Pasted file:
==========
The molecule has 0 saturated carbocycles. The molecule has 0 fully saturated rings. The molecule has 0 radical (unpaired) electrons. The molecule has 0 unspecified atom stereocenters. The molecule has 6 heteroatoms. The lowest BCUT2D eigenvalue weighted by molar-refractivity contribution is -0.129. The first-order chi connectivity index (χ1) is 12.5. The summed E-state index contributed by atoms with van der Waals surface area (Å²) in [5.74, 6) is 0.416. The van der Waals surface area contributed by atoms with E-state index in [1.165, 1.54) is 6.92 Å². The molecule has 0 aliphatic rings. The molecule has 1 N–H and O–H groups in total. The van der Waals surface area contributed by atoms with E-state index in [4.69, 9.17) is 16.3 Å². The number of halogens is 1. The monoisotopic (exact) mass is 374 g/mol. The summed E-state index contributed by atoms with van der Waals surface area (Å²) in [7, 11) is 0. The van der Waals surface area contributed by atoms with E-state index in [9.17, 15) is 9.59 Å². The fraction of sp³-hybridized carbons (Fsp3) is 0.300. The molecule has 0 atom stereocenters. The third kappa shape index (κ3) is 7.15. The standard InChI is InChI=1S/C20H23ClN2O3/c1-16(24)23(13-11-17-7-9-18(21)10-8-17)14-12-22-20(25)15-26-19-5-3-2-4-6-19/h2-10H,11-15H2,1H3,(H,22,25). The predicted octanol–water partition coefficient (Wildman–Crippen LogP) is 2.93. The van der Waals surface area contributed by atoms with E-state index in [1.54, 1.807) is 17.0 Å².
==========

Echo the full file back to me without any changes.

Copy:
The molecule has 0 saturated carbocycles. The molecule has 0 fully saturated rings. The molecule has 0 radical (unpaired) electrons. The molecule has 0 unspecified atom stereocenters. The molecule has 6 heteroatoms. The lowest BCUT2D eigenvalue weighted by molar-refractivity contribution is -0.129. The first-order chi connectivity index (χ1) is 12.5. The summed E-state index contributed by atoms with van der Waals surface area (Å²) in [5.74, 6) is 0.416. The van der Waals surface area contributed by atoms with E-state index in [1.165, 1.54) is 6.92 Å². The molecule has 0 aliphatic rings. The molecule has 1 N–H and O–H groups in total. The van der Waals surface area contributed by atoms with E-state index in [4.69, 9.17) is 16.3 Å². The number of halogens is 1. The monoisotopic (exact) mass is 374 g/mol. The summed E-state index contributed by atoms with van der Waals surface area (Å²) in [7, 11) is 0. The van der Waals surface area contributed by atoms with E-state index in [9.17, 15) is 9.59 Å². The fraction of sp³-hybridized carbons (Fsp3) is 0.300. The molecule has 0 atom stereocenters. The third kappa shape index (κ3) is 7.15. The standard InChI is InChI=1S/C20H23ClN2O3/c1-16(24)23(13-11-17-7-9-18(21)10-8-17)14-12-22-20(25)15-26-19-5-3-2-4-6-19/h2-10H,11-15H2,1H3,(H,22,25). The predicted octanol–water partition coefficient (Wildman–Crippen LogP) is 2.93. The van der Waals surface area contributed by atoms with E-state index in [1.54, 1.807) is 17.0 Å².